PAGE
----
CBS, Lifetime bet on Whitney Houston specials
It's raining Whitney Houston memorials!
Two days after Lifetime announced that it bought a one-hour Houston special “Remembering Whitney” — and about seven months after Houston's death — CBS announced that it will air a one-hour Houston special, “We Will Always Love You: A Grammy Salute to Whitney Houston,” during the November sweeps.
Lifetime's special boasts never-before-seen family photos and “candid insights” from Houston family members; those same relatives are starring in Lifetime's new family reality series “The Houstons: On Our Own,” debuting days later.
Meanwhile, CBS' Houston special will feature performances by Celine Dion, Jennifer Hudson and Usher, with more names to come.
Put your money on those names belonging to music stars who have albums to sell during the holiday season.
CBS' special is being done with the Recording Academy, which owns not only the Grammy Awards, but also, arguably, the Houston “death story” — what with her having died on the eve of the Grammy Awards, while getting ready to attend the Grammys' biggest pre-ceremony bash, put on every year by record-industry mogul Clive Davis.
Houston's death, hours before the live Grammycast, turned that trophy show into a weep-fest for the pop star. Almost 40 million people tuned in to watch the music industry lay its heart at the feet of its fallen heroine — the Grammys' biggest audience in nearly three decades.
CBS' newly announced Houston special will include highlights from her career and never-before-seen footage and interviews, as well as artists sharing their memories of her.
CBS' special may look like a throwback to the days when musical specials during sweeps were standard — who can forget CBS' Jackson Five reunion special that aired during the November '01 sweeps period and that copped almost 30 million viewers?
But it's part of a trend in which networks — as they try to hang on to hot trophy shows — wind up agreeing also to buy a couple of Shoulder Shows from the academy that owns the trophy show.
The academy winds up collecting even more cash for owning a hot trophy show, and the network gets to file the expense under TV Special, instead of Trophy Show Stupid Money.
ABC, for instance, is on the hook to air “CMA Music Festival: Country's Night to Rock” — and did so again earlier this month — as a sort of early reminder to viewers that the CMA Awards will take place during the November sweeps period. And, that you can catch it on ABC.
That network is also on the hook for a CMA Christmas special. It's all part of ABC's 10-year deal to air the Country Music Association's CMA Awards, signed last year.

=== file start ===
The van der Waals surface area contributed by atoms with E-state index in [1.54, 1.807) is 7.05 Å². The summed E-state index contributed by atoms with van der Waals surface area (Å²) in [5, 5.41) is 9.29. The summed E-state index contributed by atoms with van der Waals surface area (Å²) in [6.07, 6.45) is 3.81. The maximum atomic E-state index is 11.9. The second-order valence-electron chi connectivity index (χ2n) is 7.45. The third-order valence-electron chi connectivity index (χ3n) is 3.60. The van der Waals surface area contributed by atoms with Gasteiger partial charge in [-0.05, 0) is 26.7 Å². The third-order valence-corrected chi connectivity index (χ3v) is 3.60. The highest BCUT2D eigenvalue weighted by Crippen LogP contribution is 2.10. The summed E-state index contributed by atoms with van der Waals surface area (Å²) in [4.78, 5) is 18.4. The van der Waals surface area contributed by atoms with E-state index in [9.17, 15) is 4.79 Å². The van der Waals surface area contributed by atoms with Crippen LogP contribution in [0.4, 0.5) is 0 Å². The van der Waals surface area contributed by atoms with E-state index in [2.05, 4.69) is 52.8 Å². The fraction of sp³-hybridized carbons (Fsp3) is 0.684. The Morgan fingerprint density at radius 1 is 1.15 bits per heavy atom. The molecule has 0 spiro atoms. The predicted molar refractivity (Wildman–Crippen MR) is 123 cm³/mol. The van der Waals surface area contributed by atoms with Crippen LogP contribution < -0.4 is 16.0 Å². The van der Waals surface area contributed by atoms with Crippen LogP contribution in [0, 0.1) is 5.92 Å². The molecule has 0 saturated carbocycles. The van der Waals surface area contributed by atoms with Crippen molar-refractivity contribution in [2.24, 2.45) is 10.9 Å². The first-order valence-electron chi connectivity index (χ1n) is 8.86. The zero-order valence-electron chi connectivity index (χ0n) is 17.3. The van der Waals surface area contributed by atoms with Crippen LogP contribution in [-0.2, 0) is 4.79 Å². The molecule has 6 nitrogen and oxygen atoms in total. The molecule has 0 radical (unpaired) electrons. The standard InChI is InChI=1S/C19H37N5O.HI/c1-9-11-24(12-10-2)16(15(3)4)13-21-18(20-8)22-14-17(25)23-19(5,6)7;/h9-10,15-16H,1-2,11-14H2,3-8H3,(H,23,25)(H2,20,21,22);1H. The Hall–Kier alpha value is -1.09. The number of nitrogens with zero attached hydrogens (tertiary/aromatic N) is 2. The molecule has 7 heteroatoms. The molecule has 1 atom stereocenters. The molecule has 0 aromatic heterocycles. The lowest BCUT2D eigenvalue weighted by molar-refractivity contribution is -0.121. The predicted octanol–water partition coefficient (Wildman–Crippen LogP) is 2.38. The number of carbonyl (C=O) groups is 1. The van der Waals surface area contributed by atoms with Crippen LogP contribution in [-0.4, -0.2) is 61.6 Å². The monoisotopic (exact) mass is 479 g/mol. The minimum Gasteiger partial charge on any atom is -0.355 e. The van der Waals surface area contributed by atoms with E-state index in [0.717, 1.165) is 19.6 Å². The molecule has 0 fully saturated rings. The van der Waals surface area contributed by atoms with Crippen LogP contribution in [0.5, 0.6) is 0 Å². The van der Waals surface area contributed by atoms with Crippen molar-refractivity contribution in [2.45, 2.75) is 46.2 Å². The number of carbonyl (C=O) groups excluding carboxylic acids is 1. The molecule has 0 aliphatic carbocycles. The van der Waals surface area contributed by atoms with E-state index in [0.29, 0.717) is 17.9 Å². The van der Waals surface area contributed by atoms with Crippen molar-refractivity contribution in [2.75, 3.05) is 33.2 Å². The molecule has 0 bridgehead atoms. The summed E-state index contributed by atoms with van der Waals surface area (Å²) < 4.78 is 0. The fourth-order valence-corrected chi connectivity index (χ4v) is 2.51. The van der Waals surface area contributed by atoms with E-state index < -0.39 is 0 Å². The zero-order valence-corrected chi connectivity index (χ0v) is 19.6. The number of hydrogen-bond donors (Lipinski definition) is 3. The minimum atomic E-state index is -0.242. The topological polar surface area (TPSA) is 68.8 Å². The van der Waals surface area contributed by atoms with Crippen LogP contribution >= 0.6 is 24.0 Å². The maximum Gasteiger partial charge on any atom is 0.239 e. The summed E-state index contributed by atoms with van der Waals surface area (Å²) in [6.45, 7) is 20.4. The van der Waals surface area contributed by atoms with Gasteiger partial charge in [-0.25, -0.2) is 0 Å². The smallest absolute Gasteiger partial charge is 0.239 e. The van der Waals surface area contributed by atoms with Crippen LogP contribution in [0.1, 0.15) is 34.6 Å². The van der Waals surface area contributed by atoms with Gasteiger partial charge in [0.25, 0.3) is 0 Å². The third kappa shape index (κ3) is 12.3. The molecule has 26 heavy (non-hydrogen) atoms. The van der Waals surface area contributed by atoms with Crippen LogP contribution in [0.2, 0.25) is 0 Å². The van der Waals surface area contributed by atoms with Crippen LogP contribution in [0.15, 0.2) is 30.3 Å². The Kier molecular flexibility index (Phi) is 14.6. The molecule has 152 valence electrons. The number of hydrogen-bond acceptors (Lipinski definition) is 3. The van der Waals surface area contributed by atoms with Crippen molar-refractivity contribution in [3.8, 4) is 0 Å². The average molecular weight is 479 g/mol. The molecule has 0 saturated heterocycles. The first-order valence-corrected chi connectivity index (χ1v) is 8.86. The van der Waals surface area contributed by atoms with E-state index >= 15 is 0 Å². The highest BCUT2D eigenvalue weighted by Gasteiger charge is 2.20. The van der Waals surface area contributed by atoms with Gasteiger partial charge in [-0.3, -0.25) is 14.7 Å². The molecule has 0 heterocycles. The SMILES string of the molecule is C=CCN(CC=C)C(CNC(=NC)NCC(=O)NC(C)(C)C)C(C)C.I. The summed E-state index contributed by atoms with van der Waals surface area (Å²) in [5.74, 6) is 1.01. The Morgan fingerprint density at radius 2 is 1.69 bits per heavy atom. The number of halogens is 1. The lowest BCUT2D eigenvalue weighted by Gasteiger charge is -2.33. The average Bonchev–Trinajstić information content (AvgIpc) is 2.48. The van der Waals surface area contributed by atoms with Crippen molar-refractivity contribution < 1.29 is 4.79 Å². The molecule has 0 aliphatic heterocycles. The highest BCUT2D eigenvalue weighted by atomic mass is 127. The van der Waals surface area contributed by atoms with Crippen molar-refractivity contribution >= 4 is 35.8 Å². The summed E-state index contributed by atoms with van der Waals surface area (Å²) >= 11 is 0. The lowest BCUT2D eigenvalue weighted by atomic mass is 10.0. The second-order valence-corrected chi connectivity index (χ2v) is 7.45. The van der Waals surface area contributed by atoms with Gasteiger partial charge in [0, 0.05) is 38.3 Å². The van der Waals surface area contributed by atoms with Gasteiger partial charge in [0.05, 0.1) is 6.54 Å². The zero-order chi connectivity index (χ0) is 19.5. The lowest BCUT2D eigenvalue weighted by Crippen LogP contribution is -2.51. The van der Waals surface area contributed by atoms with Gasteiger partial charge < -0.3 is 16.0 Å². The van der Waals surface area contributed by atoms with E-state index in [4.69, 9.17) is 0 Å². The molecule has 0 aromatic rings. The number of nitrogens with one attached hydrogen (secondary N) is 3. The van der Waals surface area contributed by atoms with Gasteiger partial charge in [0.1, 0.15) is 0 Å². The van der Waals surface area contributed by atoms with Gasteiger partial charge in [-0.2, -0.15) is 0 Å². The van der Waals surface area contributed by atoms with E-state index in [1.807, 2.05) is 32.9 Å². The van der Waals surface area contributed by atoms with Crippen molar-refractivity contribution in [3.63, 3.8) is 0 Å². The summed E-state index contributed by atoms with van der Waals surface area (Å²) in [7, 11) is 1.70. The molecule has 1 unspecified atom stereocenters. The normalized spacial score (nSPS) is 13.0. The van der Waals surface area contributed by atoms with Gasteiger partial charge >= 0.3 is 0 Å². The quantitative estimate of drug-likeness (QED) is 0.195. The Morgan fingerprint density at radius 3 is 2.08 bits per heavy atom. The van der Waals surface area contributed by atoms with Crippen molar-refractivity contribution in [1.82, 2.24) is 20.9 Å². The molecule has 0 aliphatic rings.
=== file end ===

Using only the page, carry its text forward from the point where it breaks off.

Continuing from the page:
CBS, for its part, has aired a Grammy nomination announcement special since 2008 as part of its arrangement to hang on to the Grammy Awards.
Shoulder Shows tend to be cooperative efforts between the network and the academy in question, and they're scheduled at a time that meets both parties' needs.
CBS' new Houston special helps the Recording Academy get into the Christmas album-plugging TV-special business.
CBS, in return, gets a November sweeps special — although it has scheduled the Houston tribute on a Friday night, suggesting that CBS does not necessarily think this one's going to be a ratings barnburner.
Lisa de Moraes is a staff writer for The Washington Post.
Show commenting policy
TribLive commenting policy
You are solely responsible for your comments and by using TribLive.com you agree to our Terms of Service.
We moderate comments. Our goal is to provide substantive commentary for a general readership. By screening submissions, we provide a space where readers can share intelligent and informed commentary that enhances the quality of our news and information.
While most comments will be posted if they are on-topic and not abusive, moderating decisions are subjective. We will make them as carefully and consistently as we can. Because of the volume of reader comments, we cannot review individual moderation decisions with readers.
We value thoughtful comments representing a range of views that make their point quickly and politely. We make an effort to protect discussions from repeated comments either by the same reader or different readers.
We follow the same standards for taste as the daily newspaper. A few things we won't tolerate: personal attacks, obscenity, vulgarity, profanity (including expletives and letters followed by dashes), commercial promotion, impersonations, incoherence, proselytizing and SHOUTING. Don't include URLs to Web sites.
We do not edit comments. They are either approved or deleted. We reserve the right to edit a comment that is quoted or excerpted in an article. In this case, we may fix spelling and punctuation.
We welcome strong opinions and criticism of our work, but we don't want comments to become bogged down with discussions of our policies and we will moderate accordingly.
We appreciate it when readers and people quoted in articles or blog posts point out errors of fact or emphasis and will investigate all assertions. But these suggestions should be sent via e-mail. To avoid distracting other readers, we won't publish comments that suggest a correction. Instead, corrections will be made in a blog post or in an article.
- Commentary: Grateful economics are Dead as fans pay through the nose
- Jerry Garcia tribute concert set for May
- Pittsburgh Symphony Orchestra is planning a summer to remember
- Busy performer Ariana Grande brings show to Petersen Events Center
- McLachlan brings audience into her new emotional space
- Zac Brown Band has new album, tour this spring
- Stravinsky’s ‘Firebird Suite’ soars high for Pittsburgh Symphony Orchestra
- Kelly Clarkson to play First Niagara Pavilion on July 19
- Pittsburgh native Evancho’s musical maturation keeps pace with life
- Shania’s first tour in 11 years includes Pittsburgh stop
- Recording engineer from Carnegie molds music into form, clients say